I can no longer continue to work in an environment where I am constantly subjected to additional scrutiny because of my skin color. I can no longer work in an environment where I am told, publicly, that my personal feelings of discomfort under such scrutiny are not legitimate but instead are a manifestation of white supremacy. Perhaps most importantly, I can no longer work in an environment where I am expected to apply similar race-based stereotypes and assumptions to others, and where I am told — when I complain about having to engage in what I believe to be discriminatory practices — that there are “legitimate reasons for asking employees to consider race” in order to achieve the college’s “social justice objectives.”

What passes for “progressive” today at Smith and at so many other institutions is regressive. It taps into humanity’s worst instincts to break down into warring factions, and I fear this is rapidly leading us to a very twisted place. It terrifies me that others don’t seem to see that racial segregation and demonization are wrong and dangerous no matter what its victims look like. Being told that any disagreement or feelings of discomfort somehow upholds “white supremacy” is not just morally wrong. It is psychologically abusive.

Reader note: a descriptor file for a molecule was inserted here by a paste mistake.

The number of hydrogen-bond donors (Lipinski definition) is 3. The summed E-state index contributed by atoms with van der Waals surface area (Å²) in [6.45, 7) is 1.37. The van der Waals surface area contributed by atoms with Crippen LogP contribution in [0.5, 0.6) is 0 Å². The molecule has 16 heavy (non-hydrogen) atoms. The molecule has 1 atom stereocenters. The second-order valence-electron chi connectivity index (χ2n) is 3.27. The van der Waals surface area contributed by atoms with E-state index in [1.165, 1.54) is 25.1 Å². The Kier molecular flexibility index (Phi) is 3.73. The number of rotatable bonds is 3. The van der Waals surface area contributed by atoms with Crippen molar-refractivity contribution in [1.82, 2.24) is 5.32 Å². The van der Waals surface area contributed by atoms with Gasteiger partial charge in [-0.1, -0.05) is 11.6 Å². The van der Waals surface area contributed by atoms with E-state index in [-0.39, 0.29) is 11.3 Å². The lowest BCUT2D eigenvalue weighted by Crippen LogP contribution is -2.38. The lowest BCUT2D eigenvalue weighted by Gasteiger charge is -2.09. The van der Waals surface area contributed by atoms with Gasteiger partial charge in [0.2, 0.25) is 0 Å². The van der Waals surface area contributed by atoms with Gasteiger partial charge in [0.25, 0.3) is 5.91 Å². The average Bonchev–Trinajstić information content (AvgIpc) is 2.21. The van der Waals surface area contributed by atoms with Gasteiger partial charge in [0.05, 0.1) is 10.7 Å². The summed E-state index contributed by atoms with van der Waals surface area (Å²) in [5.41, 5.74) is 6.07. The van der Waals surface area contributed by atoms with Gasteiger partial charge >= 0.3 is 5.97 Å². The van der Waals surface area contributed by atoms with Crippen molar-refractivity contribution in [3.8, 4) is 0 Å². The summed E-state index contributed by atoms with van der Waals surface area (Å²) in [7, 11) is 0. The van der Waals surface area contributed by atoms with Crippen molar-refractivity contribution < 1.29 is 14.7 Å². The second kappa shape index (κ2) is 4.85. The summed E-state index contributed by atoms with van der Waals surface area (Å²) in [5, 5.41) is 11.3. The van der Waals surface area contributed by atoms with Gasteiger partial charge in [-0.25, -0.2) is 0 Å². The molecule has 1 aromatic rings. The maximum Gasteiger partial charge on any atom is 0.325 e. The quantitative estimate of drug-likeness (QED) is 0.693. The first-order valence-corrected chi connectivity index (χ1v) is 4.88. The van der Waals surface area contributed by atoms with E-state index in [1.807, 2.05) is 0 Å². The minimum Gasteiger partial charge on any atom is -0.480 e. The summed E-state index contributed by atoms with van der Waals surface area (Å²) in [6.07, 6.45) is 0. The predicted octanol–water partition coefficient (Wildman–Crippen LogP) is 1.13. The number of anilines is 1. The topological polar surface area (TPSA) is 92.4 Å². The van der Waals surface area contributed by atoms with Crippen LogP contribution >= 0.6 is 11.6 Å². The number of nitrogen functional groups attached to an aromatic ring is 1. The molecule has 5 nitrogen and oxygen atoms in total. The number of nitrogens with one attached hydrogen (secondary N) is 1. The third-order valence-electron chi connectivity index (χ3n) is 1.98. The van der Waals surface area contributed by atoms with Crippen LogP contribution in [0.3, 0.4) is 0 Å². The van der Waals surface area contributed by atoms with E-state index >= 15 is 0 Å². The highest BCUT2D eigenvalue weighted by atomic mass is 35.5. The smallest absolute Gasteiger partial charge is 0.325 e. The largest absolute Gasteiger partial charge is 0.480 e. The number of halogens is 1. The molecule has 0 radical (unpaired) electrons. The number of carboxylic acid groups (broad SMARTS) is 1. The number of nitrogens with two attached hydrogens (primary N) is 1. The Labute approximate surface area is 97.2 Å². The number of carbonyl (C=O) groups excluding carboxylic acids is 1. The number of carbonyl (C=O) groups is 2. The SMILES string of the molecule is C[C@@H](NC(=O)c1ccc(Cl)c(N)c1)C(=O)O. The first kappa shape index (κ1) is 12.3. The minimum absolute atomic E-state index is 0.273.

Equally troubling are the many others who understand and know full well how damaging this is, but do not speak out due to fear of professional retaliation, social censure, and loss of their livelihood and reputation. I fear that by the time people see it, or those who see it manage to screw up the moral courage to speak out, it will be too late.

I wanted to change things at Smith. I hoped that by bringing an internal complaint, I could somehow get the administration to see that their capitulation to critical race orthodoxy was causing real, measurable harm. When that failed, I hoped that drawing public attention to these problems at Smith would finally awaken the administration to this reality. I have come to conclude, however, that the college is so deeply committed to this toxic ideology that the only way for me to escape the racially hostile climate is to resign. It is completely unacceptable that we are now living in a culture in which one must choose between remaining in a racially hostile, psychologically abusive environment or giving up their income.